Q: When I am going through a sexual dry spell, is it normal for me to want to grab anything phallic-shaped and go to town with it? *cough* cucumber *cough*
A: It’s probably just your hormones talking. Estrogen, progesterone and testosterone (sex hormones) all affect the libido in different ways, with estrogen taking center stage during ovulation. Peak ovulation occurs about halfway through your monthly cycle or, on average, 14 days from the first day of your last period. So let’s say that the first day of your period is Day 1; the process of ovulation begins around Day 10 and ends around Day 18 (though keep in mind that not every woman runs on a perfect 28-day cycle). During this week, your estrogen levels peak, as well as the levels of two other hormones that are responsible for the release of the egg. Sexual desire also peaks as a result of that surge, since all your body wants to do is get that little egg fertilized, make a baby and further the species.
If you’re a visual learner, do a Google Images search for “ovulation graph.” It’s sort of a complex process, but pictures can help with understanding what these hormones do and exactly when they’re coursing through your veins, causing you to grasp at whatever cylindrical object is nearest. Also, if you don’t use one already, download one of the dozens of free period tracker apps for your phone. In addition to estimating your peak ovulation dates, they’re also quite handy for planning vacations and special sleepovers with hotties.
Here’s something interesting that I came across recently: Women in polyandrous relationships — two or more partners — have higher levels of testosterone and, in turn, a higher libido. It’s not clear which is the cause and which is the effect, just that the correlation exists. So, should you happen to take on multiple paramours once this dry spell clears up, you might expect to be even more randy. At least then you’ll have better options than produce.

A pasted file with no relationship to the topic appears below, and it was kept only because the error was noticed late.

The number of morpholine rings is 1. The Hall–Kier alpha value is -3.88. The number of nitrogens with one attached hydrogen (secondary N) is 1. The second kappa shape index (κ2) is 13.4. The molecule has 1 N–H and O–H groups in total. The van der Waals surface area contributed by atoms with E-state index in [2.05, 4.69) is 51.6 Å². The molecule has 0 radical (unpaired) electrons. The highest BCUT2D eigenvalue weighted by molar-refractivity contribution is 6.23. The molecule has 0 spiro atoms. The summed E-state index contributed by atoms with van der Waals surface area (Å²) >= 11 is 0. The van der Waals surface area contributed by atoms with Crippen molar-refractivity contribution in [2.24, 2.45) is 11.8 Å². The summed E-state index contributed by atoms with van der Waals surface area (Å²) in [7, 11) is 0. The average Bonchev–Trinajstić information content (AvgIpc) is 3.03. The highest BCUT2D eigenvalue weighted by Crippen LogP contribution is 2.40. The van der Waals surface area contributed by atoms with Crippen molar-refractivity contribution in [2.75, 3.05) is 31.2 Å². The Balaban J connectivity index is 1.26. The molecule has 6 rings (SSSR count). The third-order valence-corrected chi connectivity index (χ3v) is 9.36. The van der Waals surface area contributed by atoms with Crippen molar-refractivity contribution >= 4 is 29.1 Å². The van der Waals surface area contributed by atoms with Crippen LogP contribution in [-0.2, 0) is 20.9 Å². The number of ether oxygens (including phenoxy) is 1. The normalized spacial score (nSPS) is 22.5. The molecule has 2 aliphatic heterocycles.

Q: I haven’t had my period in a while due to lack of hormones. My doctor put me on birth control for a while but took me off it to see if my period would return. I haven’t had it since early February, so when my boyfriend visited me, I thought it’d be OK to fool around a bit. We didn’t have sex. He had his boxers on and I kept my panties on, with a liner. He never ejaculated or had pre-cum and nothing wet ever touched me. I’m slightly paranoid and about a week and a half later, I started taking my birth control again to get my period. I’m not sure if it’s the new surge of hormones but I keep thinking I could be pregnant. I’m almost 100 percent sure it’s impossible since no fluids were even present, but a second confirmation would be excellent.
A: Birth control pills contain progestin, which is a synthetic version of progesterone. Returning to the above cucumber conversation for a minute: Part of progesterone’s role is to dampen estrogen’s sexy effects. If estrogen is your fun friend who drops by on rainy days with pot cookies and Doritos, progesterone is your straight-edge friend who spends hours on Wikipedia looking up terminal but undetectable diseases. It can deaden libido as well as cause fatigue, depression and — ding, ding! — anxiety, and the effects are more severe in some women than in others.
I’m sure that by the time this column has been printed, your period has already come and gone, but a third opinion is never a bad idea. Pregnancy tests are less than 10 bucks at Target, and several metro women’s health care centers offer them for free.